Child Nuns


The girl says she is in the bath. She says she is in her howled house. She is swatted and uncomfortable. We wade and beat her into the dirt. It is the chair: it has been in the office since after her second violent and inappropriate incident. The loose political candidates, once, were unfettered.

When she was in the bath, prior: “Ekk—ekk—ekk!”

He is not about to move the chair. He knows that it makes her tense and ill and easy. Earlier and again, she says she is in the bath and he thinks and shakes his head because she is ten. I have been unsickened, he thinks. In the futured lifed, they are only tempted, not drowned and decimated.

Once, she is eager and answers: “Ten.” She says. But now she squirms and looks uncomfortable. “I am not really ten,” She says. He draws circled wings in his notebook but does not look at her. I think she has looked to become a monster, he thinks. I cannot bear monsters, he thinks.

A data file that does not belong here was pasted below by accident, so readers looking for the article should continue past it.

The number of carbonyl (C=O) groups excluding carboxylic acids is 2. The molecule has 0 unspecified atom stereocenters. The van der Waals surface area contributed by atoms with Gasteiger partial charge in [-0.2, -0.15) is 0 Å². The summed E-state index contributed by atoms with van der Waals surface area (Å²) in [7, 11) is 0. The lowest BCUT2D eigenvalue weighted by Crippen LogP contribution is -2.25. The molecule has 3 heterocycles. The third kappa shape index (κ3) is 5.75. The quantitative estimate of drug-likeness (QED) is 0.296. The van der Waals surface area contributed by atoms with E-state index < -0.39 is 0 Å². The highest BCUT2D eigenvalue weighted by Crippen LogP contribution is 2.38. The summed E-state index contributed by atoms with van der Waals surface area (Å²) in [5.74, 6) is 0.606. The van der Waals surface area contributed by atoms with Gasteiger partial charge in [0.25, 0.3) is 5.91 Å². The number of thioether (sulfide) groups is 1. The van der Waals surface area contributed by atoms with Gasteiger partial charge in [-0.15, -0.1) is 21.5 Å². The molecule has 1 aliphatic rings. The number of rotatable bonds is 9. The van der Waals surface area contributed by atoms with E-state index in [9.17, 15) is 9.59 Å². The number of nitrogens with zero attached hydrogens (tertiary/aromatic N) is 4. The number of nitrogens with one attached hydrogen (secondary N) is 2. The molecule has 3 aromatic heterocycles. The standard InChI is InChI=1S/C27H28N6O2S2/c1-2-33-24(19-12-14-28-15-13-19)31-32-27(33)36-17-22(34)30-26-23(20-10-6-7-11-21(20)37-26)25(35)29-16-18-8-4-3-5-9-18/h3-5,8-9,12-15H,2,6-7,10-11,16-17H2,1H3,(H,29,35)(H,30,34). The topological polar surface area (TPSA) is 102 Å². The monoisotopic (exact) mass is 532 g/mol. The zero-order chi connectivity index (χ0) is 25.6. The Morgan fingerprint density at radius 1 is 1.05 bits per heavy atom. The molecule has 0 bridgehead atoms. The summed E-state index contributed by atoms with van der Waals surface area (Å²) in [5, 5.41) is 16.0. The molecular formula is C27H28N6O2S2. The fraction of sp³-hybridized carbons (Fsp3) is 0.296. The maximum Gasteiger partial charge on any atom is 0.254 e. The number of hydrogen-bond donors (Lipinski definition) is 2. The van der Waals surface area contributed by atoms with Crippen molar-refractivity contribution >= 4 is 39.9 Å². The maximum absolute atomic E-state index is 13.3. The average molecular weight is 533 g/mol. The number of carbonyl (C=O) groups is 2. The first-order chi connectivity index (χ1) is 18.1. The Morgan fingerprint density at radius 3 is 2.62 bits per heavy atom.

She is not rallied behind the dumpsters. She is sweated into caped heroine rescue shrieks and run into the blue bubbles of gym class. It is easier, often, to house the unkept and illusory and false lies of the truth life of her friend. Better than her own—than what she owns. She squirms and is uncomfortable.

“I am not really ten.” She says again. It is girl say, she is in the bath, it is she say. The chair is made of the kind of leather that sticks to her back and to her clothes and makes suction sounds when she leans forward. He decides to look from his circled wings to her. She has unwound herself. This is the third incident, he thinks and reaches for the file cabinet.


She is skinned and bleeded and attached to the walls of his office like the thin parts of the newspaper. With her chart, he walks across the room, shakes his head, scrawls. He cannot find her bones but her skin is here, and here.

My office is coated in her sick skin, he thinks. It must be the chair, he thinks.


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